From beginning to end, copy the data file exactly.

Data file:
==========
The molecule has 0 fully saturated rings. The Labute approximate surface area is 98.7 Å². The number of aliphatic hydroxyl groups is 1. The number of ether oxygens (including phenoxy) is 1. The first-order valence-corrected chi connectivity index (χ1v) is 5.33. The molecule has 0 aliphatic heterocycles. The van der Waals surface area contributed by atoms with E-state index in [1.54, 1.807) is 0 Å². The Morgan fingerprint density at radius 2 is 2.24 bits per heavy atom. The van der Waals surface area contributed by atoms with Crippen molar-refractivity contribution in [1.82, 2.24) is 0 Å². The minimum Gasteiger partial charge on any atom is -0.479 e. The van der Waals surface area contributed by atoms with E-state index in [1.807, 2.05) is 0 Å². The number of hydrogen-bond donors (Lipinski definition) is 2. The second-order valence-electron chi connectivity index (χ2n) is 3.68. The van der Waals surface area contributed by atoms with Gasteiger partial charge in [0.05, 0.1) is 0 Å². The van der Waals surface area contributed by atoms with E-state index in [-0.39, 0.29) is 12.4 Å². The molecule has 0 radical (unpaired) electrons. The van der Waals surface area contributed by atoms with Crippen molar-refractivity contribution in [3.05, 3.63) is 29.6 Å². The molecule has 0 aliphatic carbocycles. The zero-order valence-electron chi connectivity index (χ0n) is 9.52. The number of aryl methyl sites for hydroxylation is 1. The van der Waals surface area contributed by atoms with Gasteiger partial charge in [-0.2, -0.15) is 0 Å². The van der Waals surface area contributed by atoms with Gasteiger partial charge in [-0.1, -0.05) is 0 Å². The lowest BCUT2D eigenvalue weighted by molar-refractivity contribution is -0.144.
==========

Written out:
The molecule has 0 fully saturated rings. The Labute approximate surface area is 98.7 Å². The number of aliphatic hydroxyl groups is 1. The number of ether oxygens (including phenoxy) is 1. The first-order valence-corrected chi connectivity index (χ1v) is 5.33. The molecule has 0 aliphatic heterocycles. The van der Waals surface area contributed by atoms with E-state index in [1.54, 1.807) is 0 Å². The Morgan fingerprint density at radius 2 is 2.24 bits per heavy atom. The van der Waals surface area contributed by atoms with Crippen molar-refractivity contribution in [1.82, 2.24) is 0 Å². The minimum Gasteiger partial charge on any atom is -0.479 e. The van der Waals surface area contributed by atoms with E-state index in [1.807, 2.05) is 0 Å². The number of hydrogen-bond donors (Lipinski definition) is 2. The second-order valence-electron chi connectivity index (χ2n) is 3.68. The van der Waals surface area contributed by atoms with Gasteiger partial charge in [0.05, 0.1) is 0 Å². The van der Waals surface area contributed by atoms with E-state index in [-0.39, 0.29) is 12.4 Å². The molecule has 0 radical (unpaired) electrons. The van der Waals surface area contributed by atoms with Crippen molar-refractivity contribution in [3.05, 3.63) is 29.6 Å². The molecule has 0 aliphatic carbocycles. The zero-order valence-electron chi connectivity index (χ0n) is 9.52. The number of aryl methyl sites for hydroxylation is 1. The van der Waals surface area contributed by atoms with Gasteiger partial charge in [-0.2, -0.15) is 0 Å². The van der Waals surface area contributed by atoms with Gasteiger partial charge in [-0.1, -0.05) is 0 Å². The lowest BCUT2D eigenvalue weighted by molar-refractivity contribution is -0.144.